Monday, August 24, 2015

The sticky wicket that is Section I of the Fourteenth Amendment

Hey, all of you out there who shout "bingo!" as you point to the phrase "and subject to the jurisdiction thereof," I'm right there with you.

But Howard Foster, writing at NRO today, says"not so fast."

As everyone knows from the history of that era, Congress passed the amendment to enfranchise the former slaves in the South. The first sentence of the amendment states that “all persons born or naturalized in the United States and subject to the jurisdiction thereof [emphasis mine] are citizens of the United States.” I’ve read the congressional debates over that sentence, and its meaning is ambiguous. Yes, as Edward Erler pointed out Wednesday in a piece in National Review, Senator Jacob Howard (R., Mich.), the amendment’s sponsor, said “foreigners” were excluded from citizenship. But, in response to a question from Democratic senator John Conness of California, an Irish immigrant, as to whether the children of Chinese laborers, then pouring into his state, would be citizens from birth, Senator Lyman Trumbull (R., Ill.), the chairman of the Judiciary Committee, which had approved it, said they would be. Conness voted for the amendment based on that assurance, but his support for the Chinese immigrant community, then very unpopular in California, cost him reelection. The only group that everyone seemed to agree would be excluded were Indians living on reservations.

Judicial conservatives are usually skeptical of legislative history in interpreting statutes. And this is a perfect example of why that skepticism is just. As we’ve seen, senators made inconsistent statements about the amendment. Then there is the additional question of why, if Senator Howard really believed his amendment would exclude “foreigners,” he failed to say so in the text? By 1868 members of Congress had almost a century of experience with activist federal judges disagreeing over the meaning of several provisions of the Constitution: the Necessary and Proper Clause, the meaning of “freedom of the press,” and of course, the Due Process Clause of the Fifth Amendment, which was incorporated into the second sentence of the new 14th Amendment.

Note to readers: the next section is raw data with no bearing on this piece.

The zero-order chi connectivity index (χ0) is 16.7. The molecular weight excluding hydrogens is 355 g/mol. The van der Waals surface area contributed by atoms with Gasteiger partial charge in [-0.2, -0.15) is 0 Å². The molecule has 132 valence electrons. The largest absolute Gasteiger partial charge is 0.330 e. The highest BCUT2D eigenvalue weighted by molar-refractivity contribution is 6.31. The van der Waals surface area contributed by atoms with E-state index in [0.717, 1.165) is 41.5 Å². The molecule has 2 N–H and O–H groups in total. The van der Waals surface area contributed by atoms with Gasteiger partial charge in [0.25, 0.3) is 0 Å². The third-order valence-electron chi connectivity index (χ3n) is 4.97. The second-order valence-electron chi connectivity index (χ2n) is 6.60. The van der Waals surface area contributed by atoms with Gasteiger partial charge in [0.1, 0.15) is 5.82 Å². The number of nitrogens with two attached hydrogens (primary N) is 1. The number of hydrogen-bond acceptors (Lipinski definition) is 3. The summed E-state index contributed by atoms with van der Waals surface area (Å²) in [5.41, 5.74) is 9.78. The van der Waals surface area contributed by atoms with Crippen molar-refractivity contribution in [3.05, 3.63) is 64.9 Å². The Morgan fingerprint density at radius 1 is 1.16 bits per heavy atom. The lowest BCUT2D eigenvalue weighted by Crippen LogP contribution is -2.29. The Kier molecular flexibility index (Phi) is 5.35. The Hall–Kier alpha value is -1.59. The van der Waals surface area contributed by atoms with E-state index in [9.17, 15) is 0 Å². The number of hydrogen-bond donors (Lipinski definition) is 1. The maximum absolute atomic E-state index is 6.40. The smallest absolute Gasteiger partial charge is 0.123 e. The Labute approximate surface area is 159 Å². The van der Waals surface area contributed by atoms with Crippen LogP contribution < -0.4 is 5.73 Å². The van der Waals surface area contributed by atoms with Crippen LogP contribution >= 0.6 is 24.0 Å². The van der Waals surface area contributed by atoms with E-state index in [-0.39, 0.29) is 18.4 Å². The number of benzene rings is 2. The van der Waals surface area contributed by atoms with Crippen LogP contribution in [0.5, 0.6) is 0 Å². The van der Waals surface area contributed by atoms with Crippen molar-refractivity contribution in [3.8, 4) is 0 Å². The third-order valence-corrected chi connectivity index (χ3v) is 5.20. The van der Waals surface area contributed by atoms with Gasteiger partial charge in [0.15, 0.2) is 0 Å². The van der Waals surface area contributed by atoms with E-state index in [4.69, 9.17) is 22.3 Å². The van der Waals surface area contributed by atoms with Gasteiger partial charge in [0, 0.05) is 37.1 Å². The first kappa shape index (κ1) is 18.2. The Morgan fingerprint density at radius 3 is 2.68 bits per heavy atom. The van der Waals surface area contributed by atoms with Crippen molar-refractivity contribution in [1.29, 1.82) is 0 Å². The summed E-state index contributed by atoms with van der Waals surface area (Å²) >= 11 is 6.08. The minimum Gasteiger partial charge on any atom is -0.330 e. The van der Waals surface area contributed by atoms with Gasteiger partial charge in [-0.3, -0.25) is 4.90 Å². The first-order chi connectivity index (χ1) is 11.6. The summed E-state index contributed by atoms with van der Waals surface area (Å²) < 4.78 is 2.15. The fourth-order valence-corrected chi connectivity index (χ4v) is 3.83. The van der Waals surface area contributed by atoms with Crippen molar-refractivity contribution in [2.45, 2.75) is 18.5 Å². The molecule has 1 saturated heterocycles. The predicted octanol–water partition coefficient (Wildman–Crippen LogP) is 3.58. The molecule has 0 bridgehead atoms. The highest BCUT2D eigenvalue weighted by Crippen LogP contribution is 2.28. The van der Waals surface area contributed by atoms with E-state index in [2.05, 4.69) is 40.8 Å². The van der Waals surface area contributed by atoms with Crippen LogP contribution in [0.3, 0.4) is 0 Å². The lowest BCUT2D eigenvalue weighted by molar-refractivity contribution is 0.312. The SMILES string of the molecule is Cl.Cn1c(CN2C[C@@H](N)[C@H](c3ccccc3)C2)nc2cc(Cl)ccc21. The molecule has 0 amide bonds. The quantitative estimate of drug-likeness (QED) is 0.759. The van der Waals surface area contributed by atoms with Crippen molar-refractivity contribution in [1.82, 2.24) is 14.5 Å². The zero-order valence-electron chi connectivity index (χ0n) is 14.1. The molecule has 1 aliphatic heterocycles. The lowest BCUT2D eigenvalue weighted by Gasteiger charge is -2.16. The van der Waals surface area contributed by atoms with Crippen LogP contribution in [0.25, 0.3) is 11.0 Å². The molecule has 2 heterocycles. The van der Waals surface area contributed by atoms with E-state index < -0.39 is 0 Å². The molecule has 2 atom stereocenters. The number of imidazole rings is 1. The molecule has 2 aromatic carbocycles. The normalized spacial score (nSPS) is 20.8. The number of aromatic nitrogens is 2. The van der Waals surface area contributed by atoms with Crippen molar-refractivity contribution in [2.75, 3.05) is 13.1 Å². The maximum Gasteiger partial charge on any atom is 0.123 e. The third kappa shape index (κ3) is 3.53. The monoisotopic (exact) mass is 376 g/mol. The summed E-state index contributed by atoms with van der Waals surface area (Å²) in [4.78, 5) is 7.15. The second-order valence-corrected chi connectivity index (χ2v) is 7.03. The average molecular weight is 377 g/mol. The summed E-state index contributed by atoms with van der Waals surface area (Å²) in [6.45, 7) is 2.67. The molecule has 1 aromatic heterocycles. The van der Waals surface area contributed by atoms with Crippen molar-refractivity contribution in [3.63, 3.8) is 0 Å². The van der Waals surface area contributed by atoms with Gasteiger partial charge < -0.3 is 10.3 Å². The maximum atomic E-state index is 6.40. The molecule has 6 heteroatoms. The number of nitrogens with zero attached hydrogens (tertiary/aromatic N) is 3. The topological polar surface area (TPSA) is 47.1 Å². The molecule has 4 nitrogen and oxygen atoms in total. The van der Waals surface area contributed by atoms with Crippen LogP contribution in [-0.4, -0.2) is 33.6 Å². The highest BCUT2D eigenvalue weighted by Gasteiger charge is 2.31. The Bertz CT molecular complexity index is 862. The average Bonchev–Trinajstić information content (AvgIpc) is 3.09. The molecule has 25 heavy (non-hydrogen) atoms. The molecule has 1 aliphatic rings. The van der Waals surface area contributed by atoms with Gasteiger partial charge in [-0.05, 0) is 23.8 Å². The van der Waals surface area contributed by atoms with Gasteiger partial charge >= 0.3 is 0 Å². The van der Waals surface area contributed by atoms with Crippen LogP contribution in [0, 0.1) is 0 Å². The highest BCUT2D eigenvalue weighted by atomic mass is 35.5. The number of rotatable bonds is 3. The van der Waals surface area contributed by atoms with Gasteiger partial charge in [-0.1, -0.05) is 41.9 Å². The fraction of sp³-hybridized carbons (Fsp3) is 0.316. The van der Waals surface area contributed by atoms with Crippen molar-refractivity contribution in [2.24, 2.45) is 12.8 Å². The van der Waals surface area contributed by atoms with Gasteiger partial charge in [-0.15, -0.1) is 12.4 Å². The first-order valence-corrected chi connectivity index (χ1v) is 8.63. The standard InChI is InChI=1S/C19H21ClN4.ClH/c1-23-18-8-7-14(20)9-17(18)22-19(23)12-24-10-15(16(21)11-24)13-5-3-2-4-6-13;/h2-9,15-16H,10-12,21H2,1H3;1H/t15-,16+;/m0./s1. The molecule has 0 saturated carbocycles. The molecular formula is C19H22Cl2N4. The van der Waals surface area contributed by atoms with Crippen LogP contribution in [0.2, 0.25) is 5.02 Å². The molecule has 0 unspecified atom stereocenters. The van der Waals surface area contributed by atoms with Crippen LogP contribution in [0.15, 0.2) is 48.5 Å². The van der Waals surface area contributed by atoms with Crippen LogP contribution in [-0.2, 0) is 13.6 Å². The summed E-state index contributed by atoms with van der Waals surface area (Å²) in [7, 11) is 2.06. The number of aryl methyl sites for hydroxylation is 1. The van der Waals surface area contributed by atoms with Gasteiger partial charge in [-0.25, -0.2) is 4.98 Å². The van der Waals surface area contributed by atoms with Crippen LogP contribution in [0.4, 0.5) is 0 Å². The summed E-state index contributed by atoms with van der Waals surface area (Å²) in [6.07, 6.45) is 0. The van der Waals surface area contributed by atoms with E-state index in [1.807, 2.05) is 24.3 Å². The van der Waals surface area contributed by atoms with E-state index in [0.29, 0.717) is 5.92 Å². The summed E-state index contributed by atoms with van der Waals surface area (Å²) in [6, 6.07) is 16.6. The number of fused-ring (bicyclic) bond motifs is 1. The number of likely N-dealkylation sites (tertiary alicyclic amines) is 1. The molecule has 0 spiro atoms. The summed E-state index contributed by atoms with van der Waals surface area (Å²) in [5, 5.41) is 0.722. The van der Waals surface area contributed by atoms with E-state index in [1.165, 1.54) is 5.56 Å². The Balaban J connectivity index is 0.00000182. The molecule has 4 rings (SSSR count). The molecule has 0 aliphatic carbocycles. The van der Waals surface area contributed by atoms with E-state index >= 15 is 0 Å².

Senator Howard could have worded his amendment any way he wanted. Consider that the 1866 Civil Rights statute, enacted two years before the 14th Amendment and largely the work of Howard and Trumbull, began with this statement: “All persons born in the United States and not subject to any foreign power . . . are citizens.” That clearly excludes aliens. But that phrase was replaced with the more ambiguous “subject to the jurisdiction thereof” in the amendment. Why? Did the amendment mean something broader? It would seem so.

Subsequent Supreme Court cases demonstrated that there is an element of mystery as to Senator Howard's thinking, leading to more than one school of thought about where he was coming from.  Myself, I think that if we're going to be guided by what the author of a law has committed to written word, we have to conclude that he meant that that children born to parents who still had allegiance to foreign governments were in fact not US citizens.

I like Foster's recommendation to solve this matter with regard to the current illegal-alien flood and the offspring that result. Pass a law defining those offspring as definite foreigners, and word it in such a way as to make responses to court challenges as airtight as possible.

But this situation clearly shows that bingo moments in Constitutional parsing can always be countered with gotcha moments.

When crafting rules by which Americans are going to have to live, let us always write as plainly as possible.

No comments:

Post a Comment